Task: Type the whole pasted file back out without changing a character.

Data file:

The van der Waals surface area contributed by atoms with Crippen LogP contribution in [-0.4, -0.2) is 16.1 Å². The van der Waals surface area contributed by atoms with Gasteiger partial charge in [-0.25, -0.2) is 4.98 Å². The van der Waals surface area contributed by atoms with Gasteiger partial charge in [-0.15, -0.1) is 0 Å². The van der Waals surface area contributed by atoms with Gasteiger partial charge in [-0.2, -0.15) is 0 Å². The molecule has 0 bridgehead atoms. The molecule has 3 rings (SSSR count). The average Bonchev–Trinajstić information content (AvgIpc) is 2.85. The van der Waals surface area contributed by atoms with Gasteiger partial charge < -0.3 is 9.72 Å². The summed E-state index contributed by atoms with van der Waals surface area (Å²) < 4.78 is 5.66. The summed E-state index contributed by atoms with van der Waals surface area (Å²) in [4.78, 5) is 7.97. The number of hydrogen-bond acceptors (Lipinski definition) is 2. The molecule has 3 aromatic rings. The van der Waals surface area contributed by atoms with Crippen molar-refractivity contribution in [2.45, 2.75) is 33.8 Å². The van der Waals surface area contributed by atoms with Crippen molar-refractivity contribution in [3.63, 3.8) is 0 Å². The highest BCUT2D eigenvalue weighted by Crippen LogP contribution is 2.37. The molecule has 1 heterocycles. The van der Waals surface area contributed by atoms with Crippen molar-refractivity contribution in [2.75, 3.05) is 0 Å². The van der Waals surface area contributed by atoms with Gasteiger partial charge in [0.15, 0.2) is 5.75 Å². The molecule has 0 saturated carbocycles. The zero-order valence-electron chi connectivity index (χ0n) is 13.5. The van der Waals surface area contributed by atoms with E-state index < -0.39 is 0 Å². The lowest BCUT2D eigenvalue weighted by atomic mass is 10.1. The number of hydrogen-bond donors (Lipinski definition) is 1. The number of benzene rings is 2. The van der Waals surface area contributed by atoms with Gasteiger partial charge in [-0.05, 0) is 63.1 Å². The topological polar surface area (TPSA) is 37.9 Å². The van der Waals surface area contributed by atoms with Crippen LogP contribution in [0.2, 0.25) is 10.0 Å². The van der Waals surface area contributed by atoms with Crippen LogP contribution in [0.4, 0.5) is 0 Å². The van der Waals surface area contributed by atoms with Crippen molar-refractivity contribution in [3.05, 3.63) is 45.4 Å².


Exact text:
The van der Waals surface area contributed by atoms with Crippen LogP contribution in [-0.4, -0.2) is 16.1 Å². The van der Waals surface area contributed by atoms with Gasteiger partial charge in [-0.25, -0.2) is 4.98 Å². The van der Waals surface area contributed by atoms with Gasteiger partial charge in [-0.15, -0.1) is 0 Å². The van der Waals surface area contributed by atoms with Gasteiger partial charge in [-0.2, -0.15) is 0 Å². The molecule has 0 bridgehead atoms. The molecule has 3 rings (SSSR count). The average Bonchev–Trinajstić information content (AvgIpc) is 2.85. The van der Waals surface area contributed by atoms with Gasteiger partial charge < -0.3 is 9.72 Å². The summed E-state index contributed by atoms with van der Waals surface area (Å²) < 4.78 is 5.66. The summed E-state index contributed by atoms with van der Waals surface area (Å²) in [4.78, 5) is 7.97. The number of hydrogen-bond acceptors (Lipinski definition) is 2. The molecule has 3 aromatic rings. The van der Waals surface area contributed by atoms with Crippen molar-refractivity contribution in [2.45, 2.75) is 33.8 Å². The van der Waals surface area contributed by atoms with Crippen molar-refractivity contribution in [3.63, 3.8) is 0 Å². The highest BCUT2D eigenvalue weighted by Crippen LogP contribution is 2.37. The molecule has 1 heterocycles. The van der Waals surface area contributed by atoms with Crippen molar-refractivity contribution in [2.75, 3.05) is 0 Å². The van der Waals surface area contributed by atoms with Gasteiger partial charge in [0.15, 0.2) is 5.75 Å². The molecule has 0 saturated carbocycles. The zero-order valence-electron chi connectivity index (χ0n) is 13.5. The van der Waals surface area contributed by atoms with E-state index < -0.39 is 0 Å². The lowest BCUT2D eigenvalue weighted by atomic mass is 10.1. The number of hydrogen-bond donors (Lipinski definition) is 1. The number of benzene rings is 2. The van der Waals surface area contributed by atoms with Gasteiger partial charge in [-0.05, 0) is 63.1 Å². The topological polar surface area (TPSA) is 37.9 Å². The van der Waals surface area contributed by atoms with Crippen LogP contribution in [0.2, 0.25) is 10.0 Å². The van der Waals surface area contributed by atoms with Crippen LogP contribution in [0.4, 0.5) is 0 Å². The van der Waals surface area contributed by atoms with Crippen molar-refractivity contribution in [3.05, 3.63) is 45.4 Å².